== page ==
Chasing winter blue cats on Mt. Island Lake

blue cats
Dieter Melhorn fishes many lakes across the Carolinas. Mountain Island is his favorite in January.

Catfishing on Mt. Island Lake

Dieter Melhorn considers diminutive Mountain Island Lake on the Catawba River as his favorite winter hole for blue cats.

At only 3,281 acres, the lake’s size enables fishermen to locate treasured catfish structures without sophisticated side-scan units and without motoring long distances in the cold.

“Not many fishermen want to run around a lake the size of Lake Norman in bone-chilling weather, even if it has bigger cats,” said Melhorn (www.dietermelhornfishing.com).

Besides, Mountain Island is no slouch for an occasional trophy blue. In 2015, a Charlotte angler hoisted a 70.83-pound blue from the lake.

Melhorn likes to fish Mountain Island when waters are released from Cowans Ford Dam creating a steady current.

“For every inch that Norman is lowered, Mountain Island rises one foot, creating an almost riverine fishery that is driven by current and water flow,” said Melhorn. “This can be a good thing if you are there when water is released from Cowans Ford Dam. But if water is moving through the lake for several days, it can make fishing tough.”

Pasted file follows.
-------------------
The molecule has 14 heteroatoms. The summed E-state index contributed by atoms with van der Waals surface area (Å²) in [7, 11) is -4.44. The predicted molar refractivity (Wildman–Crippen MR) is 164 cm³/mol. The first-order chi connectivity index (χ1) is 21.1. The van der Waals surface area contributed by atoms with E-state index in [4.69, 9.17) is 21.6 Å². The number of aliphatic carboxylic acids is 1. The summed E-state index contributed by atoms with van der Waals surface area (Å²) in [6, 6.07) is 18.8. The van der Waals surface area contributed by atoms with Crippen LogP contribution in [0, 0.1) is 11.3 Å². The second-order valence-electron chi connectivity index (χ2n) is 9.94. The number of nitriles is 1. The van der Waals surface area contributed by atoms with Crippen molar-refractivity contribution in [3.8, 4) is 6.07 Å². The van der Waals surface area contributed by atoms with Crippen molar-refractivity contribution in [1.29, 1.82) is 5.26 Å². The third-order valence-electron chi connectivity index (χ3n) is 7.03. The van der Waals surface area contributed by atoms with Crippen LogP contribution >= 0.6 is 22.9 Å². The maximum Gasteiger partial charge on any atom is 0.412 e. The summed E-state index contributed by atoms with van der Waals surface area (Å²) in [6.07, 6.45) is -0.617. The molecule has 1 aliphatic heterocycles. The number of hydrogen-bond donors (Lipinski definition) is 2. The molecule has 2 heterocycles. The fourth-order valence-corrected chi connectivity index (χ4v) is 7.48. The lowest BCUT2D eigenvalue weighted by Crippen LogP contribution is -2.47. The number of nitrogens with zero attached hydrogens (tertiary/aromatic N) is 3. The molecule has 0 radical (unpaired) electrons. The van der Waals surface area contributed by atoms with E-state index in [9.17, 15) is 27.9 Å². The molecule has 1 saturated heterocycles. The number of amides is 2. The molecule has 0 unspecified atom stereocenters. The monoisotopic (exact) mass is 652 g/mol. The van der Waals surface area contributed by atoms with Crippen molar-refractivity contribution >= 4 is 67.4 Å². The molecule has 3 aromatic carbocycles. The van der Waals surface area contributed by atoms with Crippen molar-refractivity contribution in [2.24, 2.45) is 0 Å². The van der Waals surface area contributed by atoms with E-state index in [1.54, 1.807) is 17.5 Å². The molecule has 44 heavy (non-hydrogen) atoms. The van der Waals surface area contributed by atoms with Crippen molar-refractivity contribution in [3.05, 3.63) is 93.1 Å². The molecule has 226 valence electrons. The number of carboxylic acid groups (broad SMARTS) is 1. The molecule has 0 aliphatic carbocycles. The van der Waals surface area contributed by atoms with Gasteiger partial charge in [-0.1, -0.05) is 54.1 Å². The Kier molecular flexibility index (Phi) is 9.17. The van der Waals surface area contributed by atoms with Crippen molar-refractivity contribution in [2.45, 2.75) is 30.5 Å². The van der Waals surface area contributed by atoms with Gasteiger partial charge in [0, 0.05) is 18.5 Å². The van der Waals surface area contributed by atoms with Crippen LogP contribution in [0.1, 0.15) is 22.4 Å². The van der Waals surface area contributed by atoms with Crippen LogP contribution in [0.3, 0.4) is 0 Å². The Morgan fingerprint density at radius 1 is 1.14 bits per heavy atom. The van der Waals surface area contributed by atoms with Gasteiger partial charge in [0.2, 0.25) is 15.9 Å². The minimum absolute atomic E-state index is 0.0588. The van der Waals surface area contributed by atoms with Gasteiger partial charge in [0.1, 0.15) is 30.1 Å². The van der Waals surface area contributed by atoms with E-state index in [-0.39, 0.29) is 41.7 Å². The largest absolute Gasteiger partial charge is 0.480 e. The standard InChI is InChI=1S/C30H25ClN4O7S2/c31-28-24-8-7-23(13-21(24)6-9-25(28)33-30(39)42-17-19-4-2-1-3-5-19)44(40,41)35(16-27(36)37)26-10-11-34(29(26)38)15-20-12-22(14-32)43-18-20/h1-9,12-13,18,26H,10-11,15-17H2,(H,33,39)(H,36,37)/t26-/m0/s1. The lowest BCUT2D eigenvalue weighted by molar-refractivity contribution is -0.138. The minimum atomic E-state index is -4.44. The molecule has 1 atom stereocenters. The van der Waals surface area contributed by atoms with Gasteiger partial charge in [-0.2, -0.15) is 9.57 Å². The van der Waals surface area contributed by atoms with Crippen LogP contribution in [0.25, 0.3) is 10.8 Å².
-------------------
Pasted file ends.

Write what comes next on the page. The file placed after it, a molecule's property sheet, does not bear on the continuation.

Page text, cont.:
Start early

Melhorn arrives at the lake early because that’s the time the water is released.

During the morning hours, he targets mid-lake rock outcroppings, ledges and points where blues seek refuge from the current.

“Fishing rocky places is a productive method of catching blues when there is a constant flow of water through the lake,” said Melhorn.

Melhorn’s favorite baits include white perch and spotted bass. He slices them into fillets and then chunks. The heads are reserved to attract huge cats.

Melhorn utilizes stout gear. He employs medium/heavy Big Cat Fever casting rods holding Ambassadeur 5000 and 6000 reels spooled with 30-pound Ande Monster monofilament in conjunction with a Santee rig for anchor fishing or drifting.

Slow-trolling is an option when no current is running.

“Speed is critical; you can’t go too slow, but you can go too fast. I go 0.6 mph or slower,” he said.

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